The Trail of Tears State Park is a 3,400-acre park with a superb preserve of an original Mississippi River landscape. It is also a sober reminder of the intolerance of a young country and a memorial to a resilient people who persevered.

False Solomon’s seal, long known for its healing qualities, grows in the rich river breaks in Vancill Hollow Natural Area.
Photo by Allison Vaughn

THE VIEW FROM THE OVERLOOK is grand and serene. The Mississippi River stretches lazily north and south. Limestone bluffs three hundred feet high stand guard on the west, and bottomland farms line the eastern side of the valley. You may spot an eagle soaring over the lush green forest that cloaks the rugged hollows that extend through the bluffs to the river.

A natural hill prairie on Sheppard Point overlooks the Mississippi downstream from the Moccasin Springs crossing.
Photo by Ron Colatskie

Regardless of the peaceful vision this sublime view may evoke, it once overlooked one of the sorriest episodes in American history. That infamy gives Trail of Tears State Park its name. Here at Moccasin Springs in the fall and winter of 1838 and 1839, nine contingents of Cherokee were ferried across the icy Mississippi River, a formidable obstacle on the forced march from their Appalachian homeland to a new home in what is today Oklahoma. American Indian tribes subjected to removal crossed the river at a number of different points, including the one here. Many died during that harsh winter, and some are thought to be buried in and around the park.

The park’s extensive forests, despite some early logging, resemble the great woods of the Cherokee homeland. Trail of Tears State Park preserves Missouri’s best sizable example of what botanists call “western mesophytic” forest. Mesophytic refers to the relative moisture in the soil. Here on the deeper, richer soils protected in the cove ravines along the river, growing conditions mirror those of the Appalachian Mountains to the east.

In comparison to much of the Ozarks, the park features trees of greater size and variety. Oaks abound, but they join many typically Eastern species such as tulip poplar, cucumber magnolia, and American beech. The ground cover is luxuriant with ferns. You may find the rare pennywort, a delicate plant that flowers early in the spring, or see beechdrops, parasitic plants found only near beech trees. The state has set aside a particularly outstanding example of this river-break landscape as Vancill Hollow Natural Area, 300 acres in the middle of the park.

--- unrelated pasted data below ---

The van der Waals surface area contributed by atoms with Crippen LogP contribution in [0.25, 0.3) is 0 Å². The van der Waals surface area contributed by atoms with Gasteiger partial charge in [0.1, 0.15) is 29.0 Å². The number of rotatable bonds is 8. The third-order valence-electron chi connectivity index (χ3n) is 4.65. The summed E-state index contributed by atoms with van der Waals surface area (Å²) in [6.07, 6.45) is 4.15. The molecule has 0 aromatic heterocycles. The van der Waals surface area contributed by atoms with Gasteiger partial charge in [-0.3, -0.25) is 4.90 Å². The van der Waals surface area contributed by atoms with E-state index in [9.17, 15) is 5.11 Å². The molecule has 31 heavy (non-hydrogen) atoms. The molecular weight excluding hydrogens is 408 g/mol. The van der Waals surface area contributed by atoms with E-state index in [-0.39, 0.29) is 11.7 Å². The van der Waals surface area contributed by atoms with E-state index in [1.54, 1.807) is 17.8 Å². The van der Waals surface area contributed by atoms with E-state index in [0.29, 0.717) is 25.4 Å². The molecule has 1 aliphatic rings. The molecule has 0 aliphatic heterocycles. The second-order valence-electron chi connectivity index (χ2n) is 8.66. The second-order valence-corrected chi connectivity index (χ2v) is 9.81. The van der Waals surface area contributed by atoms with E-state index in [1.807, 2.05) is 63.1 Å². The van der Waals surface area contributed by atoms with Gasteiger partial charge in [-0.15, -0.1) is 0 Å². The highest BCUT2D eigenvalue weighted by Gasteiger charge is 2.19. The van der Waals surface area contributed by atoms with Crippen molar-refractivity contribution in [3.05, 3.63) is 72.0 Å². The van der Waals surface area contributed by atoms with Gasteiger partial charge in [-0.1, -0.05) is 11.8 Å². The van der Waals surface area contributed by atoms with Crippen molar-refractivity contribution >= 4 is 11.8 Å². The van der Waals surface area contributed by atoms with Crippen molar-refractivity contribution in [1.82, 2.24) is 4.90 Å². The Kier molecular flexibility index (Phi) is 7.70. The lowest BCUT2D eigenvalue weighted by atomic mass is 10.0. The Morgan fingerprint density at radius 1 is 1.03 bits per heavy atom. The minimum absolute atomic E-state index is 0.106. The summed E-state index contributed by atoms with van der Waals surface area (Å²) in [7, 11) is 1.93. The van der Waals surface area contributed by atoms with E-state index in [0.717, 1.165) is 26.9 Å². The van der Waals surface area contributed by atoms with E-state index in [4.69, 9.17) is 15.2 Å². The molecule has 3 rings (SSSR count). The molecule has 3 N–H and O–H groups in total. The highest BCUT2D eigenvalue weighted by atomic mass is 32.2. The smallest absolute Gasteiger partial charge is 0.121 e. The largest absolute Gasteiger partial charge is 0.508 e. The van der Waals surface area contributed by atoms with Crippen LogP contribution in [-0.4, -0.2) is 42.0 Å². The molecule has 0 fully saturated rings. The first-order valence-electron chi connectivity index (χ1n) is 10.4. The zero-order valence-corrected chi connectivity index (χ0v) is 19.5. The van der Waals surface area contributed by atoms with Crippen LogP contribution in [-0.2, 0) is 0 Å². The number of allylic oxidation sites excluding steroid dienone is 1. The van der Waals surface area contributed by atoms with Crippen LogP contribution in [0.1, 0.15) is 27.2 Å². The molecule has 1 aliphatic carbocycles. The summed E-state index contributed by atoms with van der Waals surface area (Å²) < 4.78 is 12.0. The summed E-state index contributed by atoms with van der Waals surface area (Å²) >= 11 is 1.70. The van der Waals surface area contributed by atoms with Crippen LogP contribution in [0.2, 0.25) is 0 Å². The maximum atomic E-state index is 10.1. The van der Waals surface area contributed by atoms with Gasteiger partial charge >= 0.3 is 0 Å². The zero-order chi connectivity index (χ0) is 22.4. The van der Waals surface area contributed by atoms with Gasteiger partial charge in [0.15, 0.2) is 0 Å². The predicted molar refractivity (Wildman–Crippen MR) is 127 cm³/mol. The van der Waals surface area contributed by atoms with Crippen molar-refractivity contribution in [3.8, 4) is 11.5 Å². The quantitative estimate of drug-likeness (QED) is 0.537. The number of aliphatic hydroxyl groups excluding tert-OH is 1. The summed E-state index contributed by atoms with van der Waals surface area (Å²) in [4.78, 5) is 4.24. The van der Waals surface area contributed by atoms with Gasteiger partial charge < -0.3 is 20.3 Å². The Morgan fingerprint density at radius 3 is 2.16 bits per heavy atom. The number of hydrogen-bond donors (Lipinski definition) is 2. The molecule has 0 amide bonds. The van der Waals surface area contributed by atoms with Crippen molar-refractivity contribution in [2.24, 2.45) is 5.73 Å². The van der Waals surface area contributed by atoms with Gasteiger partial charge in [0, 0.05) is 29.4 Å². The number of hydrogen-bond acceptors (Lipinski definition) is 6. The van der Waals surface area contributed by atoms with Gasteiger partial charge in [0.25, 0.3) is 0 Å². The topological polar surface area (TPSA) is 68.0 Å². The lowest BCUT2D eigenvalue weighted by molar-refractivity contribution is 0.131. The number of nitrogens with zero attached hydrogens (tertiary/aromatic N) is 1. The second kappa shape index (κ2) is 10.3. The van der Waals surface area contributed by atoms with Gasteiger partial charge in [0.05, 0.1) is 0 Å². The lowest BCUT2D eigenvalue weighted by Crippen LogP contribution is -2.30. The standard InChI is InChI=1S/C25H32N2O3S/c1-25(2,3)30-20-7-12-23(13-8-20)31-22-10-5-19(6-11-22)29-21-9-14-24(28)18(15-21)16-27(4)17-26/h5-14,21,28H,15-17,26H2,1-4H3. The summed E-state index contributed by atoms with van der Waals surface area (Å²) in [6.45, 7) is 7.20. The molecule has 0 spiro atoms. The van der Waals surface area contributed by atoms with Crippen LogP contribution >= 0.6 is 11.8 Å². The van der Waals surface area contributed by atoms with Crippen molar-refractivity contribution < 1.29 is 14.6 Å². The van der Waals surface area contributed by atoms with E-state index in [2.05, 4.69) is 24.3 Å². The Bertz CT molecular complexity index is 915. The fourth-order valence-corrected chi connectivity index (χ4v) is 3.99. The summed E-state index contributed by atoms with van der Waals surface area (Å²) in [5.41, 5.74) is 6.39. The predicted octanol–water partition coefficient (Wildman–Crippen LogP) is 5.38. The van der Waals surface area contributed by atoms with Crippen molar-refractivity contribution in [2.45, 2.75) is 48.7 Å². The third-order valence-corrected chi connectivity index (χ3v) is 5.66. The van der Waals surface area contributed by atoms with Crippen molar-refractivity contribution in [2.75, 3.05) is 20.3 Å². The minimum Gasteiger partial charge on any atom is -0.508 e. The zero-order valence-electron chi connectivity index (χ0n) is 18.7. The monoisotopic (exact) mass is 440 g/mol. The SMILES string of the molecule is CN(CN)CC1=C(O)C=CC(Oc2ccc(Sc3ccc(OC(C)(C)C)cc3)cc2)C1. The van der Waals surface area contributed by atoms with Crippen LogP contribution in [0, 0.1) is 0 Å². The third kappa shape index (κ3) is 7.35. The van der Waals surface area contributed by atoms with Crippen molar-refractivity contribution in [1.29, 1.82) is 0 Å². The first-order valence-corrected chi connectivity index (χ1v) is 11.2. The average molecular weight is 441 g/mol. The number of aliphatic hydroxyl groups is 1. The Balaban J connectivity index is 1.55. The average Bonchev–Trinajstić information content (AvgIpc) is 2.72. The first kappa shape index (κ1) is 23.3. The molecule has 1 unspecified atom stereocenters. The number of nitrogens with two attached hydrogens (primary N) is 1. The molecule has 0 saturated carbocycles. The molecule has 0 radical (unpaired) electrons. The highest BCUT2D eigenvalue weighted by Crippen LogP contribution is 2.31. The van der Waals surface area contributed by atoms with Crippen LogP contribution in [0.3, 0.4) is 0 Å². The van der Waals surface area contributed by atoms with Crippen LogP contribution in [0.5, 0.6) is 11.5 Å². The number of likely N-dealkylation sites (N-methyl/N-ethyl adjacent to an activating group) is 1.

The rugged river breaks of the 300-acre Vancill Hollow Natural Area feature American beech, tulip poplar, cucumber magnolia, and a luxuriant ground cover. 
Photo by Tom Nagel

You can find solitude and ample recreation on the nine-mile Peewah Trail in the 1,300-acre Indian Creek Wild Area north of Vancill Hollow and the overlook drive. The steep and rugged hollows of the wild area empty into Indian Creek along the park’s northern boundary. The bottomlands of Indian Creek, once cleared for crops, are now jungle-like, featuring patches of giant cane and a profusion of grapevines dangling from large sweetgums and black willows. On the slopes in the labyrinth of hollows are a mature forest of black gum, white oak, bitternut hickory, tulip poplar, sassafras, and deciduous holly. The ridges above the creek, more readily accessible by trail, contain woodlands of post oak, blackjack oak, and shortleaf pine, which park managers have been treating with prescribed fire. The park has been designated an Important Bird Area for its key role in providing habitat for forest birds along the Mississippi flyway.

Perhaps the Cherokee viewed this rugged terrain and dense forest with longing, as it resembled the homeland they were forced to leave. The story of their removal began in 1829 when President Andrew Jackson, responding to pressure from the state of Georgia where gold had just been discovered on Cherokee land, asked Congress for legislation to remove the southern tribes to lands west of the Mississippi. Congress responded a year later with the Indian Removal Act. It is clear that “Old

Hickory” strongly believed that American Indians could not be assimilated into the white culture that was bursting the seams of the already settled areas. The irony is that the Cherokee and the other members of the so-called Five Civilized Tribes had already demonstrated a willingness to interact with white culture and to live in peace. Most of the Cherokee leaders could read and write English, and thousands of Cherokee had learned to read and write in their own language since the development of a syllabary a decade earlier by the remarkable Cherokee statesman Sequoyah. The Cherokee lived in houses, had adopted the practice of owning slaves, and farmed. Additionally, acculturation had been furthered by considerable intermarriage of white traders and frontiersmen with native women. Nevertheless, enticed by the potential economic boon of gold mining, Congress dictated that the Cherokee had to go.